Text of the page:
CIT vs. SSA’s Emerald Meadows (Supreme Court)

DATE: August 5, 2016 (Date of pronouncement)
DATE: January 11, 2017 (Date of publication)
AY: -
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S. 271(1)(c): Omission by the AO to explicitly specify in the penalty notice as to whether penalty proceedings are being initiated for furnishing of inaccurate particulars or for concealment of income makes the penalty order liable for cancellation

The Karnataka High Court had to consider the following question of law.

Whether, omission if assessing officer to explicitly mention that penalty proceedings are being initiated for furnishing of inaccurate particulars or that for concealment of income makes the penalty order liable for cancellation even when it has been proved beyond reasonable doubt that the assessee had concealed income in the facts and circumstances of the case?

The High Court ruled in favour of the assessee with the following observations:

The Tribunal has allowed the appeal filed by the assessee holding the notice issued by the Assessing Officer under Section 274 read with Section 271(1)(c) of the Income Tax Act, 1961 (for short ‘the Act’) to be bad in law as it did not specify which limb of Section 271(1)(c) of the Act, the penalty proceedings had been initiated i.e., whether for concealment of particulars of income or furnishing of inaccurate particulars of income. The Tribunal, while allowing the appeal of the assessee, has relied on the decision of the Division Bench of this Court rendered in the case of COMMISSIONER OF INCOME TAX -VS- MANJUNATHA COTTON AND GINNING FACTORY (2013) 359 ITR 565. In our view, since the matter is covered by judgment of the Division Bench of this Court, we are of the opinion, no substantial question of law arises in this appeal for determination by this Court. The appeal is accordingly dismissed.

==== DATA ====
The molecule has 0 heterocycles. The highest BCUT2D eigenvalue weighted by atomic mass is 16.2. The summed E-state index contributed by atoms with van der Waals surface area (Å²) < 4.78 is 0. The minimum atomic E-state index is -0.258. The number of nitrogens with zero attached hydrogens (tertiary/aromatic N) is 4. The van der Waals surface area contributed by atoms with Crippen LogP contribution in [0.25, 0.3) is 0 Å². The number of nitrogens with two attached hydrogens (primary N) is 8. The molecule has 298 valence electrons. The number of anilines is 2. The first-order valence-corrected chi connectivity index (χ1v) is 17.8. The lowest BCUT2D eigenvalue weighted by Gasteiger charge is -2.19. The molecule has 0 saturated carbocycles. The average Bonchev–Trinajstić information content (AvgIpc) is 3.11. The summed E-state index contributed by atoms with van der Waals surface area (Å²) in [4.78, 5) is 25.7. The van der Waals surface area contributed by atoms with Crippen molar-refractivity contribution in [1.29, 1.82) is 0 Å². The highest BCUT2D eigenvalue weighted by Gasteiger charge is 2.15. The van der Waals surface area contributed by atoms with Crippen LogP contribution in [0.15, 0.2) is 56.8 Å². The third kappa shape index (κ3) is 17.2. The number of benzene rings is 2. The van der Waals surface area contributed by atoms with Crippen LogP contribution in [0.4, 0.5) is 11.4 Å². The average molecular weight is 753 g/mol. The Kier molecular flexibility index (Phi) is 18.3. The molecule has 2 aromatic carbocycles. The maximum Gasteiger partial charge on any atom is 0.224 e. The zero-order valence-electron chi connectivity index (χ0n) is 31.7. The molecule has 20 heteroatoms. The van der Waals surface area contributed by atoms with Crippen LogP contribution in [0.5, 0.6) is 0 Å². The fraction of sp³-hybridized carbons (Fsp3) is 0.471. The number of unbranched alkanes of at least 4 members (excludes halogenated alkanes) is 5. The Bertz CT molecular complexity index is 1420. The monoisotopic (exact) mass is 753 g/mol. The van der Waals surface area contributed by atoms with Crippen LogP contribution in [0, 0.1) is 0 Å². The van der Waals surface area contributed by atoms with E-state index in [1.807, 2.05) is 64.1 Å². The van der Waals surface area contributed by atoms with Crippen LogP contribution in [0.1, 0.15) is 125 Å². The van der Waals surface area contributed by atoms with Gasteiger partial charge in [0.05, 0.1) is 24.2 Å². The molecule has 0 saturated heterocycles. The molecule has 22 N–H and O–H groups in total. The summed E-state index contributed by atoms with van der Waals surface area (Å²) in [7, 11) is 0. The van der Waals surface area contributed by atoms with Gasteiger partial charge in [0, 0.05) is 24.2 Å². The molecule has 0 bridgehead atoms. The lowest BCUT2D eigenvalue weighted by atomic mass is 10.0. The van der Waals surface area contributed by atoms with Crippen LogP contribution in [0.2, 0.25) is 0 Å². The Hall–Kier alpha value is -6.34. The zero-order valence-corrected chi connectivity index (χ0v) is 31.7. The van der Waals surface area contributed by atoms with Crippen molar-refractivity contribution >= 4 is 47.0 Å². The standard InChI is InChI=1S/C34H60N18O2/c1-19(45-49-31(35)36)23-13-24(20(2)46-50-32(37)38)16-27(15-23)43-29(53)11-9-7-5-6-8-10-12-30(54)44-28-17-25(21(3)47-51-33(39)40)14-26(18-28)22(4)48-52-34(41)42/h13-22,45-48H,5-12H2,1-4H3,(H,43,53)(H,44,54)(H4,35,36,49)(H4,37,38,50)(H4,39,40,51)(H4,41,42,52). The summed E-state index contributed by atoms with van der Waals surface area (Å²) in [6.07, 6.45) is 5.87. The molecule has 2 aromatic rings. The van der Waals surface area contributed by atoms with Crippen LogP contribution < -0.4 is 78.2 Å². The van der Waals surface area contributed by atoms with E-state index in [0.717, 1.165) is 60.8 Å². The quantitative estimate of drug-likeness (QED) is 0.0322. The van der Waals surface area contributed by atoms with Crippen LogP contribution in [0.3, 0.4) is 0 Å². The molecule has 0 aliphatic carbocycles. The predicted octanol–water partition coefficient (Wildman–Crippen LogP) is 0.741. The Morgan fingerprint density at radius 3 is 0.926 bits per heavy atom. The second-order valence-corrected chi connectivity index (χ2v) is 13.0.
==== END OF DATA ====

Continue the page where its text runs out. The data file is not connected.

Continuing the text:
The department filed a Special Leave Petition to challenge the aforesaid judgement of the High Court. HELD by the Supreme Court dismissing the SLP:

We do not find any merit in this petition. The special leave petition is, accordingly, dismissed.

See also Dr. Sarita Milind Davare vs. ACIT (ITAT Mumbai) where it was held that the non-specification in the penalty notice as to whether penalty is proposed for concealment or for furnishing of inaccurate particulars reflects non-application of mind and renders it void
2 comments on “CIT vs. SSA’s Emerald Meadows (Supreme Court)
  1. my view, agreeing with the bench, is, that s.271 r/w sub sec 1(c) makes it clear that the AO has to specify in his Notice why he imposed correctly whether imposition of penalty is due to no declaration on ROI or concealment;
    makes it clear AO needs to rightly investigate to prove the ‘mens rea’ properly; if ‘mens rea’ (state of mind ) if not proved ‘penalty cannot be imposed is the substance of the case here.

    The taxation laws ought to prove that there was a guilty mind in either case ; without guilty mind (mens rea) , crime cannot be proved;

    A civil law cannot impose any penalty. so obviously, tax laws can always be based on civil procedure only, so obviously there cannot be any penalty; reason is there is no case of breach of contract between the government and the taxpayer, as no tax payer either ‘orally’ or in writing enters into a contract; even assuming it is some kind of contract then how ‘crime’ is established, is anybody’s guess that there is no ‘mens rea can be charged under Contract law, as, law of crimes essentially falls under ‘felony’ concepts; a felony (crime) is to cheat that is cheating means if one takes one’s money by some misappropriation or moneys worth things, if he fails to render back correctly guilty mind need to be established or ; here……

  2. R.Karthikeyan says:

    Do you means to say, under the Indian Income Tax Act, penalty cannot be levied since being a civil proceedings? How the tax can be collected without stringent measure in our law abiding country, I wonder.

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